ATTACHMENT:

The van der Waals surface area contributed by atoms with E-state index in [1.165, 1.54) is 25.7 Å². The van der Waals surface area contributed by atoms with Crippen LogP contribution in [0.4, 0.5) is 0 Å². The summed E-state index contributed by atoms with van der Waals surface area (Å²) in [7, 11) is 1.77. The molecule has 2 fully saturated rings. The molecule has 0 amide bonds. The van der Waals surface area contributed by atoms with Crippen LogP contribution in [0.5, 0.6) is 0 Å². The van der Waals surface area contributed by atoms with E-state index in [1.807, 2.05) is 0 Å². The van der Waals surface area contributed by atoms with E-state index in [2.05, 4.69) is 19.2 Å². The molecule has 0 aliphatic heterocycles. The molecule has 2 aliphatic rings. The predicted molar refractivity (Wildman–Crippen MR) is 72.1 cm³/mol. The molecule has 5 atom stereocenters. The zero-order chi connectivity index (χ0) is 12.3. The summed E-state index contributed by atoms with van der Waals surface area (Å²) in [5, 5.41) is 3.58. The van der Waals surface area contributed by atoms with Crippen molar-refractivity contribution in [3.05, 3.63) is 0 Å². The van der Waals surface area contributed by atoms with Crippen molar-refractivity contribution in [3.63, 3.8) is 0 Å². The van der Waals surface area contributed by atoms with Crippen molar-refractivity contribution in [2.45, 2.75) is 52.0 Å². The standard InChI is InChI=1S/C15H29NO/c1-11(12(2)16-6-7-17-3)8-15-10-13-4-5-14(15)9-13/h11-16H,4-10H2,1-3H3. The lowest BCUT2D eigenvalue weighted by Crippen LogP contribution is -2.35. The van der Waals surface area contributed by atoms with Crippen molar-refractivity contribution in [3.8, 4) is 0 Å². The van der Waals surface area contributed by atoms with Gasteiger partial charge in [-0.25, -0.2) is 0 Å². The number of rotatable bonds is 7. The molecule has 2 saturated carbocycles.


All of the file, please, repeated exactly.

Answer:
The van der Waals surface area contributed by atoms with E-state index in [1.165, 1.54) is 25.7 Å². The van der Waals surface area contributed by atoms with Crippen LogP contribution in [0.4, 0.5) is 0 Å². The summed E-state index contributed by atoms with van der Waals surface area (Å²) in [7, 11) is 1.77. The molecule has 2 fully saturated rings. The molecule has 0 amide bonds. The van der Waals surface area contributed by atoms with Crippen LogP contribution in [0.5, 0.6) is 0 Å². The van der Waals surface area contributed by atoms with E-state index in [1.807, 2.05) is 0 Å². The van der Waals surface area contributed by atoms with E-state index in [2.05, 4.69) is 19.2 Å². The molecule has 0 aliphatic heterocycles. The molecule has 2 aliphatic rings. The predicted molar refractivity (Wildman–Crippen MR) is 72.1 cm³/mol. The molecule has 5 atom stereocenters. The zero-order chi connectivity index (χ0) is 12.3. The summed E-state index contributed by atoms with van der Waals surface area (Å²) in [5, 5.41) is 3.58. The van der Waals surface area contributed by atoms with Crippen molar-refractivity contribution in [3.05, 3.63) is 0 Å². The van der Waals surface area contributed by atoms with Crippen molar-refractivity contribution in [3.63, 3.8) is 0 Å². The van der Waals surface area contributed by atoms with Crippen molar-refractivity contribution in [2.45, 2.75) is 52.0 Å². The standard InChI is InChI=1S/C15H29NO/c1-11(12(2)16-6-7-17-3)8-15-10-13-4-5-14(15)9-13/h11-16H,4-10H2,1-3H3. The lowest BCUT2D eigenvalue weighted by Crippen LogP contribution is -2.35. The van der Waals surface area contributed by atoms with Crippen molar-refractivity contribution in [3.8, 4) is 0 Å². The van der Waals surface area contributed by atoms with Gasteiger partial charge in [-0.25, -0.2) is 0 Å². The number of rotatable bonds is 7. The molecule has 2 saturated carbocycles.